Monday 23 Jul 2018 | 04:38 | SYDNEY
Monday 23 Jul 2018 | 04:38 | SYDNEY

Social media fisticuffs


Fergus Hanson


12 January 2011 10:26

I've been enjoying the stoush between Malcolm Gladwell and Clay Shirky (pictured) on the political power of social media. It offers some insights into how significant tools like Facebook and Twitter are going to be for foreign ministries and the type of internet freedom agenda Western states should be supporting.

In October, in the New Yorker, Gladwell took a swipe at some of the ideas in Shirky's book Here Comes Everybody. Gladwell argues social media only creates 'weak-tie' networks that lack the strength to foster real world revolutions like the civil rights movement. Commenting on an example from Shirky's book — where a Wall Street banker uses the web to recover a lost 'Sidekick' phone — Gladwell writes:

Shirky ends the story of the lost Sidekick by asking, portentously, “What happens next'”—no doubt imagining future waves of digital protesters. But he has already answered the question. What happens next is more of the same. A networked, weak-tie world is good at things like helping Wall Streeters get phones back from teen-age girls. Viva la revolución.

In the latest edition of Foreign Affairs, Shirky hits back with an insightful piece. He points out that 'social media have become coordinating tools for nearly all the world's political movements' and argues the ineffectiveness critique is misleading because it focuses on:

..."slacktivism," whereby casual participants seek social change through low-cost activities, such as joining Facebook's "Save Darfur" group, that are long on bumper-sticker sentiment and short on any useful action. The critique is correct but not central to the question of social media's power; the fact that barely committed actors cannot click their way to a better world does not mean that committed actors cannot use social media effectively.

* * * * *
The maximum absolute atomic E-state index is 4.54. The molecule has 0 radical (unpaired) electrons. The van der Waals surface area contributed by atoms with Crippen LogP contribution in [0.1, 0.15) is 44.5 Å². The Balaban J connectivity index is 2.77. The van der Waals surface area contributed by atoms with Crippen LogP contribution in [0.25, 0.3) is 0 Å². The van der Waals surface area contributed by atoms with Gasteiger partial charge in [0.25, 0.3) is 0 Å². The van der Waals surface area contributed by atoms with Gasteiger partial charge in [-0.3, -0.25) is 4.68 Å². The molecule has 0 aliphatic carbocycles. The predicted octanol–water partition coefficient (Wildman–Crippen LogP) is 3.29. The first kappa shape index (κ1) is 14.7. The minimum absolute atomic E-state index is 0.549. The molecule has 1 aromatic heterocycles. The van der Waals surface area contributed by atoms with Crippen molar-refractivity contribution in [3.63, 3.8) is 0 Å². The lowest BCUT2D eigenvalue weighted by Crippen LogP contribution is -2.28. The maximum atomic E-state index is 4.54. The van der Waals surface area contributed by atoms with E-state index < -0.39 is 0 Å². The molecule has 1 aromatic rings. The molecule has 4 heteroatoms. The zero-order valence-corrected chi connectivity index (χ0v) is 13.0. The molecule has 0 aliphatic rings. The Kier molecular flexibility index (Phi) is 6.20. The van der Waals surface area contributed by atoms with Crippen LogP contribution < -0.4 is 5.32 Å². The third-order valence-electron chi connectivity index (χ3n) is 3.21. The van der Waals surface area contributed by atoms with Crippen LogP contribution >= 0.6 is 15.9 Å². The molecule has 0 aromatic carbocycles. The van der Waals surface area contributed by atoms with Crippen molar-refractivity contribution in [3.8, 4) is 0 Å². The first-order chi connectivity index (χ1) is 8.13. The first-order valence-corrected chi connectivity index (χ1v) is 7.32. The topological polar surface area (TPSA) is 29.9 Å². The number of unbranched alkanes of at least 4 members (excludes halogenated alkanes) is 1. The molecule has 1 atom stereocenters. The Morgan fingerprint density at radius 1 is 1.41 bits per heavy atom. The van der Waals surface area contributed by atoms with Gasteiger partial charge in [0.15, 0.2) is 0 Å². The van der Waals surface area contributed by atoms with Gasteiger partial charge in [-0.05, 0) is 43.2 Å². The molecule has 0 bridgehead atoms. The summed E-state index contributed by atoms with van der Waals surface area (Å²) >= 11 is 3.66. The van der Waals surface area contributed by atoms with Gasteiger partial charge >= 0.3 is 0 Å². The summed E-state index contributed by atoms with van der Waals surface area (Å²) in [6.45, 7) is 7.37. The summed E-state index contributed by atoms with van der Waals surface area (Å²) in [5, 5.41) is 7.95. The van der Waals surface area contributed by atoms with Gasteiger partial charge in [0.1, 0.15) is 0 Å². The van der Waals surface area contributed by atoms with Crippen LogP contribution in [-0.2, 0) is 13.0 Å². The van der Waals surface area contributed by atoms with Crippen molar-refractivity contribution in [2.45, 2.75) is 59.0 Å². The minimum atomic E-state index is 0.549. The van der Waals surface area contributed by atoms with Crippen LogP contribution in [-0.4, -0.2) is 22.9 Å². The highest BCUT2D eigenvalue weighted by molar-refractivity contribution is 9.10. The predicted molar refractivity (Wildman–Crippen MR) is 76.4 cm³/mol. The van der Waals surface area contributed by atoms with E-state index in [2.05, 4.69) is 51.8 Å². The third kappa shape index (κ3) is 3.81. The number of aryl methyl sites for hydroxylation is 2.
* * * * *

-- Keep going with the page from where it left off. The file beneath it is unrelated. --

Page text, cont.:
Shirky argues the real potential power of social media 'lies mainly in their support of civil society and the public sphere', pointing to the two-step process by which people change their opinions:

In a famous study of political opinion after the 1948 U.S. presidential election, the sociologists Elihu Katz and Paul Lazarsfeld discovered that mass media alone do not change people's minds; instead, there is a two-step process. Opinions are first transmitted by the media, and then they get echoed by friends, family members, and colleagues. It is in this second, social step that political opinions are formed. This is the step in which the Internet in general, and social media in particular, can make a difference.

It's in this space that large social networks run by foreign ministries might be able to play some (limited) role in shaping opinion, although leaders in the State Department have broader ambitions than just this. If Shirky is right, then it also has implications for the type of internet freedom agenda Western states should be pursuing, and he concludes his essay with a challenging argument. He urges the US Government to support mainstream social media platforms (that are harder for authoritarian regimes to shut down) and adopt a long-run approach that:

...should de-emphasize anti-censorship tools, particularly those aimed at specific regimes, and increase its support for local public speech and assembly more generally. Access to information is not unimportant, of course, but it is not the primary way social media constrain autocratic rulers or benefit citizens of a democracy. 

Photo by Flickr user Pop!Tech.